3 Website Design Tweaks to Improve Your Conversion Rates 

 May 19, 2018

By  Julian

3 Website Design Tweaks to Improve Your Conversion Rates

This is a guest post by Anthony Bergs.

I’m sure you’ll agree - the benefits of great website design are many.
For one, it helps improve your company’s reputation.

In fact, 46.1% of people say a website’s design is the top distinguisher for whether they feel a company is credible or not according to Stanford University research.

Great website design also helps nurture and convert leads more efficiently. And when purchasing path on your website is define, conversions come as autopilot.

Ultimately ensuring that no leads skip through the cracks.

But there’s a catch:

Great website design strategies can be so hard to execute.

That’s why I want to help you pick the right type of website design changes for you.

So without further ado, let’s get into our first website design tweak…

1. Use negative space

If you’re already familiar with website design, you’ll know that whitespace is often referred to negative space by web designers. On the other hand, positive space refers to space that contains other elements of style, like text for instance.

What you must know is that negative space can be a good thing.

When it come it comes to your website’s design, a lack of negative space can make content unreadable and therefore, rendered useless by visitors.

That’s why negative space is everywhere. From the larger spaces on the page to the spaces between lines of text, it all requires thought.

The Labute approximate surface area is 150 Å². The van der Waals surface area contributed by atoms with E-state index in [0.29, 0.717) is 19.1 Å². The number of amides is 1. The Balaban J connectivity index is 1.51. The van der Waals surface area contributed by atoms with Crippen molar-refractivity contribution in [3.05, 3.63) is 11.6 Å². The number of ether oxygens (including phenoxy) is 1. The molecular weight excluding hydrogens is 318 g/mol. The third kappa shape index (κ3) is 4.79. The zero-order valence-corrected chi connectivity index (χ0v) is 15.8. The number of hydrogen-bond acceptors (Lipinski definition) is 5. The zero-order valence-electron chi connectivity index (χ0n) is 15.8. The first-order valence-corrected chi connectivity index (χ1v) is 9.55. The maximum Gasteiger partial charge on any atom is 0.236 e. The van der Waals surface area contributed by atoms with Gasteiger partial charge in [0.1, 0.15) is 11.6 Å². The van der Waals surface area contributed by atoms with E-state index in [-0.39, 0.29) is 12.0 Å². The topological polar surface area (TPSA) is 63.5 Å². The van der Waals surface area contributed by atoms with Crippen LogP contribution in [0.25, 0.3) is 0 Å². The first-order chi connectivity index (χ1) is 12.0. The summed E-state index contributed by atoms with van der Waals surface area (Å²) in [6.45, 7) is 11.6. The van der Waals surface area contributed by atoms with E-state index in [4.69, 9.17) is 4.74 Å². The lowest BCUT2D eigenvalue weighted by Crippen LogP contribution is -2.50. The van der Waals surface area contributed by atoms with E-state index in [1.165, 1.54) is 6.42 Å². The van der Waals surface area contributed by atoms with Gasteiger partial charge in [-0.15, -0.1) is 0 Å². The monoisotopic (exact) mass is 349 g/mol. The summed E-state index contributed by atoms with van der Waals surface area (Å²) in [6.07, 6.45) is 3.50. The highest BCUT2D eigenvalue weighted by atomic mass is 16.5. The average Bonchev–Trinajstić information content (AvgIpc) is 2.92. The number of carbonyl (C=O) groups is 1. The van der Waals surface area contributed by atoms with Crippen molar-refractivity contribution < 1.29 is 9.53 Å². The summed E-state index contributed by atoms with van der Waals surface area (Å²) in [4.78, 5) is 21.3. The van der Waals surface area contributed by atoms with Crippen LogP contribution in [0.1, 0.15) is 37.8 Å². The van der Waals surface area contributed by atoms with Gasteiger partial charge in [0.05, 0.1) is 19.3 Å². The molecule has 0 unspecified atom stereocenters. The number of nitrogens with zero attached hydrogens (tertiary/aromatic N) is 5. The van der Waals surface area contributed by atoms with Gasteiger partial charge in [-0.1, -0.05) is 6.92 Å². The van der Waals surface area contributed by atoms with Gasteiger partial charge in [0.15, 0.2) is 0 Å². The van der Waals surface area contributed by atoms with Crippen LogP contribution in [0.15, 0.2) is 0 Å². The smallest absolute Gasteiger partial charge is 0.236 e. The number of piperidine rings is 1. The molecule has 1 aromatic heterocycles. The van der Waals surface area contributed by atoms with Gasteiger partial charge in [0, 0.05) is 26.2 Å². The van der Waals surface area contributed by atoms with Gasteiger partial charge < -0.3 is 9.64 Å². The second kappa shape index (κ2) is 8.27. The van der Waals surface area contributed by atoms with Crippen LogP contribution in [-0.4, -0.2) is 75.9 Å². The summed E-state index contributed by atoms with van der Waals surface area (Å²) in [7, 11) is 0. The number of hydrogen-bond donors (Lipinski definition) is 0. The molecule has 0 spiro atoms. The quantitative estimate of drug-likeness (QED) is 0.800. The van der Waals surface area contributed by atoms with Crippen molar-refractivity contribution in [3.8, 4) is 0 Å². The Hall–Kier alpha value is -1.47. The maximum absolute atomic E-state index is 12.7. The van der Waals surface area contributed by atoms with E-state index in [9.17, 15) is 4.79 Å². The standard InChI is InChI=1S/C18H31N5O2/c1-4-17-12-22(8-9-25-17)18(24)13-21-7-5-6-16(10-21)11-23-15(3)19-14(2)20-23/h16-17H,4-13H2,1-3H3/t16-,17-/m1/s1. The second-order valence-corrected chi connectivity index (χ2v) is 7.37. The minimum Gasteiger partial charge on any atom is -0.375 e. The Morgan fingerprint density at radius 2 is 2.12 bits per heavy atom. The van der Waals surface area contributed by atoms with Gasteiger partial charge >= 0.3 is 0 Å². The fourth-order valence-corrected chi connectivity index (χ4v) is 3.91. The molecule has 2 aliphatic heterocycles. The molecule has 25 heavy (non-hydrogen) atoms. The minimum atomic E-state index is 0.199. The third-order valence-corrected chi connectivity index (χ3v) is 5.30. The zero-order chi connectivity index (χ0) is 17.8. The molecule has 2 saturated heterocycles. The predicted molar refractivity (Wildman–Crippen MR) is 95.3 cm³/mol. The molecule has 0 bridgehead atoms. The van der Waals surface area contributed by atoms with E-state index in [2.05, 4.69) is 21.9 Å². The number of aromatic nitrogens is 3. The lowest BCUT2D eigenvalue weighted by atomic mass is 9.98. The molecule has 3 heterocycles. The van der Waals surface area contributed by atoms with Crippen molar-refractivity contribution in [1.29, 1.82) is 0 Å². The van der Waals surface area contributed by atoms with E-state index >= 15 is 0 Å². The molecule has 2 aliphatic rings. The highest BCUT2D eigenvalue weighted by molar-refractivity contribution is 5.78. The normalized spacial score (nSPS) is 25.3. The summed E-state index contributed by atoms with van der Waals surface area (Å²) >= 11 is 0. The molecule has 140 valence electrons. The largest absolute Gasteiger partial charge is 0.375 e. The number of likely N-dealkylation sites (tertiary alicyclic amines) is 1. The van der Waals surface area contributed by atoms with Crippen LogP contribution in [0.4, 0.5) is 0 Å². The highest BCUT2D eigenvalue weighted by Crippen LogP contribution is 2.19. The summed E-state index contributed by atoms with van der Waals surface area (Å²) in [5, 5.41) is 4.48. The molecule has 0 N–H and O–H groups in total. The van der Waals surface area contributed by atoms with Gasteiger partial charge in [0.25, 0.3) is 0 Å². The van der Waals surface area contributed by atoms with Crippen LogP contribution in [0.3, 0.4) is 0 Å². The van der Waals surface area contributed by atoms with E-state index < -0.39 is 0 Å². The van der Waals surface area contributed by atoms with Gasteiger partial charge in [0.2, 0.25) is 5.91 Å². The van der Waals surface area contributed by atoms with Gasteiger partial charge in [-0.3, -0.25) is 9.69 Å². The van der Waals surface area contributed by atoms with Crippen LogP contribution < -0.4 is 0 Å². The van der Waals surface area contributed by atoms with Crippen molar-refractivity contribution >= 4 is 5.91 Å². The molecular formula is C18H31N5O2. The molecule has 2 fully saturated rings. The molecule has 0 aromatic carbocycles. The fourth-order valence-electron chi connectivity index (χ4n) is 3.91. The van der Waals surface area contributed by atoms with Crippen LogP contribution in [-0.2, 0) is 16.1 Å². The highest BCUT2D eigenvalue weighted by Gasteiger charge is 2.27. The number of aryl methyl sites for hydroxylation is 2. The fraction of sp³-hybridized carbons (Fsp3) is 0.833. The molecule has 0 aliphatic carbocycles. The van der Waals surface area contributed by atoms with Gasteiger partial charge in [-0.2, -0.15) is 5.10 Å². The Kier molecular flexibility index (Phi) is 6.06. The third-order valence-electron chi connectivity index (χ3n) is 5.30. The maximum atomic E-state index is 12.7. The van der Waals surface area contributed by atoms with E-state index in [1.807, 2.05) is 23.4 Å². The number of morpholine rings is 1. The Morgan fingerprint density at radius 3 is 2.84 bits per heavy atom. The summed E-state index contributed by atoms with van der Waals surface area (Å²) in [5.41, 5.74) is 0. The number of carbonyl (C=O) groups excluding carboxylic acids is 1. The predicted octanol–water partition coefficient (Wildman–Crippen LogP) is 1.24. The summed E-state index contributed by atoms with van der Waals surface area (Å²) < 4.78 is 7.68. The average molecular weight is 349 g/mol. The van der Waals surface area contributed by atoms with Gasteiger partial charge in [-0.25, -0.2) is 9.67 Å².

There’s no magical formula, but one tweak you can make to your website’s design is making sure all forms of negative space services to keep your messaging consumable.

This is important because people want to revisit websites that are easy on the eyes. And if your product/service has a longer buyer’s cycle, you’ll want revisits to increase the conversion rate.

The Spotify’s website for example, uses a lot of negative space to drag focus to their key call to action--signing up.

Here’s a few ways you can make the most of your negative space:

  • The larger your font, the less space you’ll need between them to make them legible.
  • When it doubt, use the line height of 1.5. (Trust me, people find this ideal to read!)
  • Don’t forget to break up large blocks of text into smaller paragraphs like this article.
  • Add more space between important elements like your website banner, call to action and footer.

2. Remember the 8-second rule

Did you know? The average visitor to your website has about an 8 second attention span.

That means your potential buyer has a shorter attention span than goldfish.

Given this super short window to engage and convert, what can you do to make these 8 seconds count?

I’ve got some thoughts on website tweaks you can make to capture their attention within 8 seconds:

  • Make your headline and/or call to action larger and shorter (Sometimes, less is more and to the point!)